What Makes for a Good Community Manager?

It has been said that behind every great man is a great woman. And behind every great social media community is a great community manager, who play an integral role in establishing, nurturing and engaging communities who gather around a business, an organization or a cause.

In many respects, community managers are social media’s unsung heroes because much of their work happens behind the scenes. With a few exceptions, community managers don’t enjoy high profiles or become “stars”. The few times community managers are thrust into the spotlight is when something goes wrong.

But the fact of the matter is communities don’t thrive without a community manager effectively and efficiently running the operation on a day in, day out basis. It’s grunt work but completely necessary.

So what makes for a great community manager? What characteristics do they need to be successful? Here’s a few ideas:

1. Enthusiasm and in-depth knowledge of social media services. It goes without saying that community managers need to know their stuff. They have to not only talk the talk but walk the walk in terms of knowing how to adroitly use each service, best practices, and the pros and cons of different services.

2. Energy: Social media is a 24/7, non-stop activity. It’s a marathon, not a sprint so community managers need the drive and energy to work long hours weekdays, weekends and holidays to make sure no opportunity is missed. The need to be “on” all the time is probably one of the most challenging part of being a community manager, and likely one of the reasons the shelf life for community managers can be fairly short.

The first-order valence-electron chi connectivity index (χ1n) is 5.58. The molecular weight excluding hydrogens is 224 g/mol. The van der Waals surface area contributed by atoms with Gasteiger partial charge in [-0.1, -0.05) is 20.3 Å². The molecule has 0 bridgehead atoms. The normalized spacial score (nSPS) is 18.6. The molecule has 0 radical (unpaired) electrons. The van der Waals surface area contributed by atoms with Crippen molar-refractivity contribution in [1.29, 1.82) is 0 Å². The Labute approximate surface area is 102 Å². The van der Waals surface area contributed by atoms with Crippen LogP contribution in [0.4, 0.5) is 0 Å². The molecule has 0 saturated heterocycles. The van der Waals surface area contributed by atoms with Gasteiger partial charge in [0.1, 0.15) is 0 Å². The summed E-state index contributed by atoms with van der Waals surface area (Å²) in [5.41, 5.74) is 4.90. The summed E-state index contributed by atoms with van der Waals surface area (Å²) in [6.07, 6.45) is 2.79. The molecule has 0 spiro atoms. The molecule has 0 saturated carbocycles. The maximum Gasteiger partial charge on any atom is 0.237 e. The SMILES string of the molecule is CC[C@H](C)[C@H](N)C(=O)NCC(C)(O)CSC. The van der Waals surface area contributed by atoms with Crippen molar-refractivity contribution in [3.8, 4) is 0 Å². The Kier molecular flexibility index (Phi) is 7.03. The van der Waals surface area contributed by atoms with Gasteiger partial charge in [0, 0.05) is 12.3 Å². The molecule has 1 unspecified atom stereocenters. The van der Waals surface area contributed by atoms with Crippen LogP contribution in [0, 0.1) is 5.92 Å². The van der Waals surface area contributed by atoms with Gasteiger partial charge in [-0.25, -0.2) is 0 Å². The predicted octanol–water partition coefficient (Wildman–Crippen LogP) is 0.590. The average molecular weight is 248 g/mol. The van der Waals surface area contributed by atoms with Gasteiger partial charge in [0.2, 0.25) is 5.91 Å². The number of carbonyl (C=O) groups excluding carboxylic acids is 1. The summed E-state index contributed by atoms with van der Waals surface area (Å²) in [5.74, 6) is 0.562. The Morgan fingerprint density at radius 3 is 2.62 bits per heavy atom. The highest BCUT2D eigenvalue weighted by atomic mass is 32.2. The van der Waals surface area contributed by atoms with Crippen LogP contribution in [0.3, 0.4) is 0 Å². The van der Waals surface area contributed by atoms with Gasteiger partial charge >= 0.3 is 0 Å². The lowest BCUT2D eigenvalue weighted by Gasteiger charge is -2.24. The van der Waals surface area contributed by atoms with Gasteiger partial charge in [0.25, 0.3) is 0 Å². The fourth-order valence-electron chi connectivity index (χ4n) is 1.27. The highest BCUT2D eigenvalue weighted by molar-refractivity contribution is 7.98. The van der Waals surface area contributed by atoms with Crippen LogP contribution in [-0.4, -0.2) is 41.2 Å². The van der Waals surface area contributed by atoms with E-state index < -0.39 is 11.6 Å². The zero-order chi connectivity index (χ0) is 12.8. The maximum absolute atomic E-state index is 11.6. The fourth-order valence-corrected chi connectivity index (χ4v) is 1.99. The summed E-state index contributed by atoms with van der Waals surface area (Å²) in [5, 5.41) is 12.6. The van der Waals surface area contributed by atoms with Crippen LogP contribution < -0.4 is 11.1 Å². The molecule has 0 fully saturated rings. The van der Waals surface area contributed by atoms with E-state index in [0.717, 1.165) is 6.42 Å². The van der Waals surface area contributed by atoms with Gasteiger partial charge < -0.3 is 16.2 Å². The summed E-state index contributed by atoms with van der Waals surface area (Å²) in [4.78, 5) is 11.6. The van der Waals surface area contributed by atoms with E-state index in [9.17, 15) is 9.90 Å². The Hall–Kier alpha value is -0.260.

3. An upbeat, outgoing personality, at least digitally. Although “engage” is a wildly overused term, successful community managers are upbeat, happy to be involved in the community, and always looking for new opportunities to connect. It’s is difficult to be a wall flower within the community management world. Ideally, community managers are also skilled in real-world socializing given that putting a face to a name can make a huge difference.

4. A knowledge of the different aspects of the business. It’s not enough to be social media savvy; community managers also need to understand a company’s communications, marketing and sales strategies, and how they align with its social media efforts. In the course of a day, a community manager can be marketing, selling, offering customer service, doing business development and recruiting so being uni-dimensional can be a bad attribute.

For more tips on how community manager’s can succeed, as well as five mistakes to avoid, check out this free Sysomos whitepaper.